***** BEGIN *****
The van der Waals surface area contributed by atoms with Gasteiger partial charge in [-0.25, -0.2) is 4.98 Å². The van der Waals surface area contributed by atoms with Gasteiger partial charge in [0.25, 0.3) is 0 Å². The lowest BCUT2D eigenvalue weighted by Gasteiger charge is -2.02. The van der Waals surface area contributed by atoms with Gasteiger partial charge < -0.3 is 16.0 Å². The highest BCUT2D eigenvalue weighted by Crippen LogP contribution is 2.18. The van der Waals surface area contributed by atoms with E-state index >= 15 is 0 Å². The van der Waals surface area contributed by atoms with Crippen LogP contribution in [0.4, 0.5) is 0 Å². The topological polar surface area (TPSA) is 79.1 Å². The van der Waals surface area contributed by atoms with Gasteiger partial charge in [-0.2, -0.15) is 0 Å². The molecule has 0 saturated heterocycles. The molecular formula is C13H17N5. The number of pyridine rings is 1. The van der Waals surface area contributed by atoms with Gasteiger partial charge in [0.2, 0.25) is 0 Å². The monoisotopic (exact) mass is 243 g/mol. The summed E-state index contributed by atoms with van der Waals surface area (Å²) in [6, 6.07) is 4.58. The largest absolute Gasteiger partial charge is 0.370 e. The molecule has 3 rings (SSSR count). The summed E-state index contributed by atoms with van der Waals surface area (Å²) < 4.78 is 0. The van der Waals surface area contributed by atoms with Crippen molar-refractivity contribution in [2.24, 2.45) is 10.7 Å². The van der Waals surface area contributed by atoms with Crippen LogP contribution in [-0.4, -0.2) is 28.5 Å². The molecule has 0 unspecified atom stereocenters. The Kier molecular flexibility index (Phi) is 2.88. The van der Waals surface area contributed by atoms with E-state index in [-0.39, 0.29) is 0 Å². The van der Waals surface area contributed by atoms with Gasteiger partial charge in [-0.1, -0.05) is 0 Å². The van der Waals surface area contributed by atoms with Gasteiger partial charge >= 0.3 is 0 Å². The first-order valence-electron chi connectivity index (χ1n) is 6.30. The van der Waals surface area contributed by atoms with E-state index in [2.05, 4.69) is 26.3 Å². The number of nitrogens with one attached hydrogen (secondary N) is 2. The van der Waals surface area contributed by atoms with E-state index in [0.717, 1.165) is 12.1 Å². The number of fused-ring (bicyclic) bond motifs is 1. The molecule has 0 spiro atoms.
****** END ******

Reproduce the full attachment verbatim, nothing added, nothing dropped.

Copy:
The van der Waals surface area contributed by atoms with Gasteiger partial charge in [-0.25, -0.2) is 4.98 Å². The van der Waals surface area contributed by atoms with Gasteiger partial charge in [0.25, 0.3) is 0 Å². The lowest BCUT2D eigenvalue weighted by Gasteiger charge is -2.02. The van der Waals surface area contributed by atoms with Gasteiger partial charge < -0.3 is 16.0 Å². The highest BCUT2D eigenvalue weighted by Crippen LogP contribution is 2.18. The van der Waals surface area contributed by atoms with E-state index >= 15 is 0 Å². The van der Waals surface area contributed by atoms with Crippen LogP contribution in [0.4, 0.5) is 0 Å². The topological polar surface area (TPSA) is 79.1 Å². The van der Waals surface area contributed by atoms with Gasteiger partial charge in [-0.2, -0.15) is 0 Å². The molecule has 0 saturated heterocycles. The molecular formula is C13H17N5. The number of pyridine rings is 1. The van der Waals surface area contributed by atoms with Gasteiger partial charge in [0.2, 0.25) is 0 Å². The monoisotopic (exact) mass is 243 g/mol. The summed E-state index contributed by atoms with van der Waals surface area (Å²) in [6, 6.07) is 4.58. The largest absolute Gasteiger partial charge is 0.370 e. The molecule has 3 rings (SSSR count). The summed E-state index contributed by atoms with van der Waals surface area (Å²) < 4.78 is 0. The van der Waals surface area contributed by atoms with Crippen molar-refractivity contribution in [2.24, 2.45) is 10.7 Å². The van der Waals surface area contributed by atoms with Crippen LogP contribution in [-0.4, -0.2) is 28.5 Å². The molecule has 0 unspecified atom stereocenters. The Kier molecular flexibility index (Phi) is 2.88. The van der Waals surface area contributed by atoms with E-state index in [-0.39, 0.29) is 0 Å². The van der Waals surface area contributed by atoms with Gasteiger partial charge in [-0.1, -0.05) is 0 Å². The van der Waals surface area contributed by atoms with Gasteiger partial charge >= 0.3 is 0 Å². The first-order valence-electron chi connectivity index (χ1n) is 6.30. The van der Waals surface area contributed by atoms with E-state index in [2.05, 4.69) is 26.3 Å². The number of nitrogens with one attached hydrogen (secondary N) is 2. The van der Waals surface area contributed by atoms with E-state index in [0.717, 1.165) is 12.1 Å². The number of fused-ring (bicyclic) bond motifs is 1. The molecule has 0 spiro atoms.